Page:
16. Antonia Taddei, 1999. "London Clubs in the Late Nineteenth Century," Economics Series Working Papers 1999-W28, University of Oxford, Department of Economics.
    17. Ed Butchart, 1997. "Unemploymentand Non-Employment in Interwar Britain," Economics Series Working Papers 1997-W16, University of Oxford, Department of Economics.
    18. Antonia Taddei, 1999. "London Clubs in the Late Nineteenth Century," Oxford University Economic and Social History Series _028, Economics Group, Nuffield College, University of Oxford.
    19. Hans-Joachim Voth & Timothy Leunig, 1996. "Did smallpox reduce height? Stature and the standard of living in London, 1770-1873," Economic History Review, Economic History Society, vol. 49(3), pages 541-560, August.
    20. David Stead, 1998. "An Arduous and Unprofitable Undertaking: The Enclosure of Stanton Harcourt, Oxfordshire," Oxford University Economic and Social History Series _026, Economics Group, Nuffield College, University of Oxford.
    21. David M. Engstrom, 1997. "The Economic Determinants of Ethnic Segregation in Post-War Britain," Economics Series Working Papers 1997-W12, University of Oxford, Department of Economics.
    22. Liam Brunt, 1997. "Nature or Nurture? Explaining English Wheat Yields in the Agricultural Revolution," Economics Series Working Papers 1997-W19, University of Oxford, Department of Economics.
    23. Harberger, Arnold C, 1998. "A Vision of the Growth Process," American Economic Review, American Economic Association, vol. 88(1), pages 1-32, March.
    24. Liam Brunt,, 1995. "Turning Water into Wine New Methods of Calculating Farm Output and New Insights into Rising Crop Yields during the Agricultural Revolution," Oxford University Economic and Social History Series _002, Economics Group, Nuffield College, University of Oxford.
    25. Liam Brunt, 1995. "Turning Water into Wine New Methods of Calculating Farm Output and New Insights into Rising Crop Yields during the Agricultural Revolution," Economics Series Working Papers 1995-W02, University of Oxford, Department of Economics.
    26. Liam Brunt, 1997. "Nature or Nurture? Explaining English Wheat Yields in the Agricultural Revolution," Oxford University Economic and Social History Series _019, Economics Group, Nuffield College, University of Oxford.
    Full references (including those not matched with items on IDEAS)

    Citations

    Citations are extracted by the CitEc Project, subscribe to its RSS feed for this item.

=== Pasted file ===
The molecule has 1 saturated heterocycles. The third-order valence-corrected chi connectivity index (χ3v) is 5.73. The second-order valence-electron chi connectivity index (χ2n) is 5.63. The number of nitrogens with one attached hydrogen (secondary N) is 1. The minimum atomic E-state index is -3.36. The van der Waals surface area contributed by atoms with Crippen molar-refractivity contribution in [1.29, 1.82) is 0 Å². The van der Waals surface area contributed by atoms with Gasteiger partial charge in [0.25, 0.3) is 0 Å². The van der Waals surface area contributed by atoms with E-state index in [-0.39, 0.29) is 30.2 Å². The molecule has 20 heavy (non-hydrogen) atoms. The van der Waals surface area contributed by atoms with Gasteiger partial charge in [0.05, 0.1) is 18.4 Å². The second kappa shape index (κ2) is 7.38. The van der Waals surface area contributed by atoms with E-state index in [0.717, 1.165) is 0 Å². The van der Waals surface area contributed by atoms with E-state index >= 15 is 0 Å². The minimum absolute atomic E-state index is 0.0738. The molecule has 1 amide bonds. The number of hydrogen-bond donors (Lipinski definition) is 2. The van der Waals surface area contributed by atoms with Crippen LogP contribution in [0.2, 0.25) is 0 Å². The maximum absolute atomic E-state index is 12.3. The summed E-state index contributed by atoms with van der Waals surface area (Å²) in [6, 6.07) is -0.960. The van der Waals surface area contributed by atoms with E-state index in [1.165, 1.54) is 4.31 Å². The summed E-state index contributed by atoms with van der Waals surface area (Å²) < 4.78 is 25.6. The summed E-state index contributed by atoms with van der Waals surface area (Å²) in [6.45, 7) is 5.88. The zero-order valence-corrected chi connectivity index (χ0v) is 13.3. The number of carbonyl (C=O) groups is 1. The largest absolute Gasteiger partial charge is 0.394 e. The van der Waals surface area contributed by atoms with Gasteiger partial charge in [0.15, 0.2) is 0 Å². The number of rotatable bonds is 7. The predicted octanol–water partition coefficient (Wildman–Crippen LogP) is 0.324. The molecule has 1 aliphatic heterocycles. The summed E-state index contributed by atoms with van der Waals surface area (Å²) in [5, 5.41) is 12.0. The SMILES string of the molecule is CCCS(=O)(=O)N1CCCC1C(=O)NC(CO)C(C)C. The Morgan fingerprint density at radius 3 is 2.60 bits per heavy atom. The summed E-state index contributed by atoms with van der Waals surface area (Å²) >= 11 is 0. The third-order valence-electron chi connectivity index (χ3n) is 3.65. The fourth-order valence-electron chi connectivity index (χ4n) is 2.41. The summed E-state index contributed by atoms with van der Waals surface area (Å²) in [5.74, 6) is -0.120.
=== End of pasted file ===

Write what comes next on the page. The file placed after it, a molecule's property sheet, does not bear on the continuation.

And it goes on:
as


    Cited by:

    1. Avner Offer, 2013. "Narrow banking, real estate, and financial stability in the UK, c.1870-2010," Oxford University Economic and Social History Series _116, Economics Group, Nuffield College, University of Oxford.
    2. Aled Davies, 2012. "The Evolution of British Monetarism: 1968-1979," Economics Series Working Papers Number 104, University of Oxford, Department of Economics.

    More about this item

    JEL classification:

    • R00 - Urban, Rural, Regional, Real Estate, and Transportation Economics - - General - - - General
    • Z0 - Other Special Topics - - General

    NEP fields

    This paper has been announced in the following NEP Reports:

    Statistics

    Access and download statistics

    Corrections

    All material on this site has been provided by the respective publishers and authors. You can help correct errors and omissions. When requesting a correction, please mention this item's handle: RePEc:nuf:esohwp:_103. See general information about how to correct material in RePEc.

    For technical questions regarding this item, or to correct its authors, title, abstract, bibliographic or download information, contact: (Maxine Collett). General contact details of provider: https://www.nuffield.ox.ac.uk/economics/ .

    If you have authored this item and are not yet registered with RePEc, we encourage you to do it here. This allows to link your profile to this item. It also allows you to accept potential citations to this item that we are uncertain about.

    We have no references for this item. You can help adding them by using this form .

    If you know of missing items citing this one, you can help us creating those links by adding the relevant references in the same way as above, for each refering item. If you are a registered author of this item, you may also want to check the "citations" tab in your RePEc Author Service profile, as there may be some citations waiting for confirmation.

    Please note that corrections may take a couple of weeks to filter through the various RePEc services.

    IDEAS is a RePEc service hosted by the Research Division of the Federal Reserve Bank of St. Louis . RePEc uses bibliographic data supplied by the respective publishers.